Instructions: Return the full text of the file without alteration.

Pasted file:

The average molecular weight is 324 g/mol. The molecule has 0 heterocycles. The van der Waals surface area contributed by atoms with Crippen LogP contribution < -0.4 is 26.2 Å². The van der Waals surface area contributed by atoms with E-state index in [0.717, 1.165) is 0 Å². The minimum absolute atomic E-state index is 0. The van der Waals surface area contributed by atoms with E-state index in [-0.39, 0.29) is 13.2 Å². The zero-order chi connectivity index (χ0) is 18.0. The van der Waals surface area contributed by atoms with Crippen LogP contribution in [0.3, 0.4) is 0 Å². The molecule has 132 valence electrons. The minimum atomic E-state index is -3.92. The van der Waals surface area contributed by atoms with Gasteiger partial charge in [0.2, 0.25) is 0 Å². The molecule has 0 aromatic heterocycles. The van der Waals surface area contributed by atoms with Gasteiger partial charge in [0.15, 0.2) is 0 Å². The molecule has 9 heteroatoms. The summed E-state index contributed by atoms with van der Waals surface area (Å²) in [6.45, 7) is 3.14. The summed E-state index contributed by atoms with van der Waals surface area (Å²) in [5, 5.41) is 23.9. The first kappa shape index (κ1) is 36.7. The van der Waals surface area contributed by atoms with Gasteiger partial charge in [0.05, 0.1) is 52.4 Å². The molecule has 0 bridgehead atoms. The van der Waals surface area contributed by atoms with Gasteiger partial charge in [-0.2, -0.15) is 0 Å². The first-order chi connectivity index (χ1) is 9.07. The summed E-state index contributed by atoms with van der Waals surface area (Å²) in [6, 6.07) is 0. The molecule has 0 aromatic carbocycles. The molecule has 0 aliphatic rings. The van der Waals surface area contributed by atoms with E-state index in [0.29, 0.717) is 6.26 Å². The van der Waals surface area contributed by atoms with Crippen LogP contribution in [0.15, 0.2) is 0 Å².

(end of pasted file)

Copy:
The average molecular weight is 324 g/mol. The molecule has 0 heterocycles. The van der Waals surface area contributed by atoms with Crippen LogP contribution < -0.4 is 26.2 Å². The van der Waals surface area contributed by atoms with E-state index in [0.717, 1.165) is 0 Å². The minimum absolute atomic E-state index is 0. The van der Waals surface area contributed by atoms with E-state index in [-0.39, 0.29) is 13.2 Å². The zero-order chi connectivity index (χ0) is 18.0. The van der Waals surface area contributed by atoms with Crippen LogP contribution in [0.3, 0.4) is 0 Å². The molecule has 132 valence electrons. The minimum atomic E-state index is -3.92. The van der Waals surface area contributed by atoms with Gasteiger partial charge in [0.2, 0.25) is 0 Å². The molecule has 0 aromatic heterocycles. The van der Waals surface area contributed by atoms with Gasteiger partial charge in [0.15, 0.2) is 0 Å². The molecule has 9 heteroatoms. The summed E-state index contributed by atoms with van der Waals surface area (Å²) in [6.45, 7) is 3.14. The summed E-state index contributed by atoms with van der Waals surface area (Å²) in [5, 5.41) is 23.9. The first kappa shape index (κ1) is 36.7. The van der Waals surface area contributed by atoms with Gasteiger partial charge in [0.05, 0.1) is 52.4 Å². The molecule has 0 bridgehead atoms. The van der Waals surface area contributed by atoms with Gasteiger partial charge in [-0.2, -0.15) is 0 Å². The first-order chi connectivity index (χ1) is 9.07. The summed E-state index contributed by atoms with van der Waals surface area (Å²) in [6, 6.07) is 0. The molecule has 0 aromatic carbocycles. The molecule has 0 aliphatic rings. The van der Waals surface area contributed by atoms with E-state index in [0.29, 0.717) is 6.26 Å². The van der Waals surface area contributed by atoms with Crippen LogP contribution in [0.15, 0.2) is 0 Å².